Delphi USEB. The . . . Drac is probably on its way to Draco.” He 
nodded, then turned and left. God, I felt lost. I looked around and 


saw that I was in the ward of a ship’s sick bay. The beds on either 
side of me were occupied. The man on my right shook his head 
and went back to reading a magazine. The one on my left looked 

"You damned Dragger suck!” He tm-ned on his left side and pre- 
sented me his back. 

Among humans once again, yet more alone than I had ever 
been. Misnuuram va siddeth, as Mistan observed in the Talman 
from the calm perspective of eight hundred years in the past. 
Loneliness is a thought — not something done to someone; instead, 
it is something that someone does to oneself Jerry shook its head 
that one time, then pointed a yellow finger at me as the words it 
wanted to say came together. "Davidge . . . to me loneliness is a 
discomfort— a small thing to be avoided if possible, but not feared. 
I think you would almost prefer death to being alone with your- 

Misnuuram yaa va nos misnuuram van dunos. "You who are 
alone by yourselves will forever be alone with others.” Mistan 
again. On its face, the statement appears to be a contradiction; 
but the test of reality proves it true. I was a stranger among my 
own kind because of a hate that I didn’t share, and a love that, to 
them, seemed alien, impossible, perverse. "Peace of thought with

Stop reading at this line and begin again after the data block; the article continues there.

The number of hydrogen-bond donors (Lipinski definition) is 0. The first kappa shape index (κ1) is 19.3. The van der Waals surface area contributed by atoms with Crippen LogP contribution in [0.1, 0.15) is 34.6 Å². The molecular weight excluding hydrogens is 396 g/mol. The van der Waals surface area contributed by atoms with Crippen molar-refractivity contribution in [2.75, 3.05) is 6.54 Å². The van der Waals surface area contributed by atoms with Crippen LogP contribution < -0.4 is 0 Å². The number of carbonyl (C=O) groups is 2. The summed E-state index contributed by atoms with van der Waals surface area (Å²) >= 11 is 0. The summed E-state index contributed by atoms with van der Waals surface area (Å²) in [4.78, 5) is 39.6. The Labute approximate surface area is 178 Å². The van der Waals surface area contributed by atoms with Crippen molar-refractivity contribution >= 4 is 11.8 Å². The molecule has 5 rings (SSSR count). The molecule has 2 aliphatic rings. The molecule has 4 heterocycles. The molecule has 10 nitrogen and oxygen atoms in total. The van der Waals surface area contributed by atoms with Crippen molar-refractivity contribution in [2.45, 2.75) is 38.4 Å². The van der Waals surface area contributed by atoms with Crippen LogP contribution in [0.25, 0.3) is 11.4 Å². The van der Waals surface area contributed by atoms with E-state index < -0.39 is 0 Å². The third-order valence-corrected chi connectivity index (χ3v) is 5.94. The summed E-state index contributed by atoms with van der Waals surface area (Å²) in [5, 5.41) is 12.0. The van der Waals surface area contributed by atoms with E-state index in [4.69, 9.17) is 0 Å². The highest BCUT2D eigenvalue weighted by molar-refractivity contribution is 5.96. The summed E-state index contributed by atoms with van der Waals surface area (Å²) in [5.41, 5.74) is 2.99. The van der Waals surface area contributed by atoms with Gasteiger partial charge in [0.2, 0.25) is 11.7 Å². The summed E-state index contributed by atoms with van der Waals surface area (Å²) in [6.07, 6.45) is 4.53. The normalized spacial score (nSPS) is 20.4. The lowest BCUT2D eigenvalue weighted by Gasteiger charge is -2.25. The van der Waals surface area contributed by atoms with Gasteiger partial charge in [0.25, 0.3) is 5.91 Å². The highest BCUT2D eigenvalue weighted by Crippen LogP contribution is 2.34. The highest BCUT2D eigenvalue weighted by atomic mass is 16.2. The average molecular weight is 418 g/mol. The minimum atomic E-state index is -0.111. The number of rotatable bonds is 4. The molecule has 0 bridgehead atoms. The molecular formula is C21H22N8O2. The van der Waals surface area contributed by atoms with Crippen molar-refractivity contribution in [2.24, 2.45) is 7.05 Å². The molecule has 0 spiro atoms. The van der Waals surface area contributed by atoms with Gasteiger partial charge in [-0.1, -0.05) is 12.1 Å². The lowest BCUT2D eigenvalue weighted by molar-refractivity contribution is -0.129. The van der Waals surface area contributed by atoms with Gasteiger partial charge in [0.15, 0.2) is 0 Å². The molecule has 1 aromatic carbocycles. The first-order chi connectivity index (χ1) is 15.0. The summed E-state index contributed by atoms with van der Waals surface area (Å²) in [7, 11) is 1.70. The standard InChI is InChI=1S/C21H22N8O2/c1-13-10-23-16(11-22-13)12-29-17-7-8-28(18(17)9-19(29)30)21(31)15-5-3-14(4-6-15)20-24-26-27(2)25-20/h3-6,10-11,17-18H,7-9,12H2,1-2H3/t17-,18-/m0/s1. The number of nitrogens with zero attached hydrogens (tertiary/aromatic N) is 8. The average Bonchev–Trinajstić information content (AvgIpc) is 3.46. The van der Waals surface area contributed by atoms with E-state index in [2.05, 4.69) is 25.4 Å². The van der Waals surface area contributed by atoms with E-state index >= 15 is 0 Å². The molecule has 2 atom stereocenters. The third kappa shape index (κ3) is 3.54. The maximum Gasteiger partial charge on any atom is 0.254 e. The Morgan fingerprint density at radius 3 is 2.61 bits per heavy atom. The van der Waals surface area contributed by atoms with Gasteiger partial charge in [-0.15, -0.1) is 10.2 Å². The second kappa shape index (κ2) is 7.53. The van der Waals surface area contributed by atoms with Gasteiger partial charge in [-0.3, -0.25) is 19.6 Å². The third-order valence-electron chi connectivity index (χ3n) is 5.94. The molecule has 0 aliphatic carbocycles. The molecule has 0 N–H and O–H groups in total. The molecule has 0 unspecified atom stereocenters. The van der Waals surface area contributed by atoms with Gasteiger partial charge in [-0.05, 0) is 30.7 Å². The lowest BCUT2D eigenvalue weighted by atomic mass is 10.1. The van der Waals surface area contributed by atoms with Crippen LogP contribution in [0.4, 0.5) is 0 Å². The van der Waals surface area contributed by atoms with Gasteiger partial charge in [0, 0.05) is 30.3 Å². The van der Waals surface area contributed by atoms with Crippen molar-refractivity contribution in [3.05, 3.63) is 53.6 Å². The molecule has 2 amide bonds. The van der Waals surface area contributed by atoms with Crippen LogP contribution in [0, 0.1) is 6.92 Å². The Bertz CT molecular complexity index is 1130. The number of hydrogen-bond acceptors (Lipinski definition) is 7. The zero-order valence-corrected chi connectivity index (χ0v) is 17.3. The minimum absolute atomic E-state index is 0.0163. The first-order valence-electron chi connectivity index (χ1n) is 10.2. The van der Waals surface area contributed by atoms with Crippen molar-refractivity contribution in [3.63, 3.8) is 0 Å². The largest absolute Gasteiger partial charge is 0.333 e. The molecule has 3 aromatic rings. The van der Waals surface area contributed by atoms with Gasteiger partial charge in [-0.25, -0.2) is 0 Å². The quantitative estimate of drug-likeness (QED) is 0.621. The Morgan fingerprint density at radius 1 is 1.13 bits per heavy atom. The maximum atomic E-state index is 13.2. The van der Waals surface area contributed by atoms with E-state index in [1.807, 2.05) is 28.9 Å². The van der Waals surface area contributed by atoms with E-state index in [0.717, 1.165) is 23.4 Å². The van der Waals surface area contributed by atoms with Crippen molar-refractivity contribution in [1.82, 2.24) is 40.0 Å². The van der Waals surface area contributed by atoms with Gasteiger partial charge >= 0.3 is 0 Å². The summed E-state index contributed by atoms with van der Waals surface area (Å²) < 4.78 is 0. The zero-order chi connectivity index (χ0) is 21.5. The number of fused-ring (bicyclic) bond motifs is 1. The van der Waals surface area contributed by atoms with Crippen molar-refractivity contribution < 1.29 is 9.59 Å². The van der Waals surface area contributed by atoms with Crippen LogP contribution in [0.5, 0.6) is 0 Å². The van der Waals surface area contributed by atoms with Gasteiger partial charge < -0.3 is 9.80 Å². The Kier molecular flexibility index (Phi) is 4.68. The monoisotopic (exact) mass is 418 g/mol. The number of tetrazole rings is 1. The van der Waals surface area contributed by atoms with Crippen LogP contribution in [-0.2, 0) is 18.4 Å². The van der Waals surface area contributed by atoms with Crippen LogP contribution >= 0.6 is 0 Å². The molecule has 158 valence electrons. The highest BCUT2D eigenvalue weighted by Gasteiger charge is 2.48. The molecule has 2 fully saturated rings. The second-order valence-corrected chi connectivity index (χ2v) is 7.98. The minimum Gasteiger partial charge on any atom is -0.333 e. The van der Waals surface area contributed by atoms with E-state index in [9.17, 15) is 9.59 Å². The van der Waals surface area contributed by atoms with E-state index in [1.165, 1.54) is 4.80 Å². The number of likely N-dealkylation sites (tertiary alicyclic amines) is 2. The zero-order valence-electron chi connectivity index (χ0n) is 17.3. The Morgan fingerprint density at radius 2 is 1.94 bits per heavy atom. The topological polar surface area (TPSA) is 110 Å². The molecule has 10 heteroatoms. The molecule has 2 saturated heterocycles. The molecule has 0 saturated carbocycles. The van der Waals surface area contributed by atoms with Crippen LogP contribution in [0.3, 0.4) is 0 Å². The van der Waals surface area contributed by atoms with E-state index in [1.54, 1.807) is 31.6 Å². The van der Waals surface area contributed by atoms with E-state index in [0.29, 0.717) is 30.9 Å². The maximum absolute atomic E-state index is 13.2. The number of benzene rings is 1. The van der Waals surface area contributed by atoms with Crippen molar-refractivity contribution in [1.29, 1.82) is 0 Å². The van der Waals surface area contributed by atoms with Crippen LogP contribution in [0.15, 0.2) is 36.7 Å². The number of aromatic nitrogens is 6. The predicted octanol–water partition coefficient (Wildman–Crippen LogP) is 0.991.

others occurs only in the mind at peace with itself.” Mistan again. 
Countless times, on the voyage to the Delphi Base, putting in my 
ward time, then during my processing out of the service, I would 
reach to my chest to grasp the Talman that no longer hung there. 
What had become of Zammis? The USESF didn’t care, and the 
Drac authorities wouldn’t say — none of my affair. 

Ex-Force pilots were a drag on the employment market, and 
there were no commercial positions open — especially not to a pilot 
who hadn’t flown in four years, who had a gimpy leg, and who 
was a Dragger suck. "Dragger suck” as an invective had the im- 
pact of several historical terms — Quisling, heretic, fag, nigger 
lover — all rolled into one. 

I had forty-eight thousand credits in back pay, and so money 
wasn’t a problem. The problem was what to do with myself. After 
kicking around the Delphi Base, I took transportation to Earth 
and, for several months, was employed by a small book house 
translating manuscripts into Drac. It seems that there was a crav- 
ing among Dracs for Westerns: "Stick ’em up naagusaat!” 

''Nu Geph, lawman.” Thang, thang! The guns flashed and the 


kizlode shaddsaat bit the thessa. 

I quit. 

I finally called my parents. Why didn’t you call before, Willy'? 
We’ve been worried sick . . . Had a few things I had to straighten 
out. Dad . . . No, not really . . . Well, we understand, son . . . it must 
have been awful . . . Dad, I’d like to come home for awhile. . . . 

Even before I put down the money on the used Dearman Elec- 
tric, I knew I was making a mistake going home. I felt the need of 
a home, but the one I had left at the age of eighteen wasn’t it. 
But I headed there because there was nowhere else to go. 

I drove alone in the dark, using only the old roads, the quiet 
hum of the Dearman’s motor the only sound. The December mid-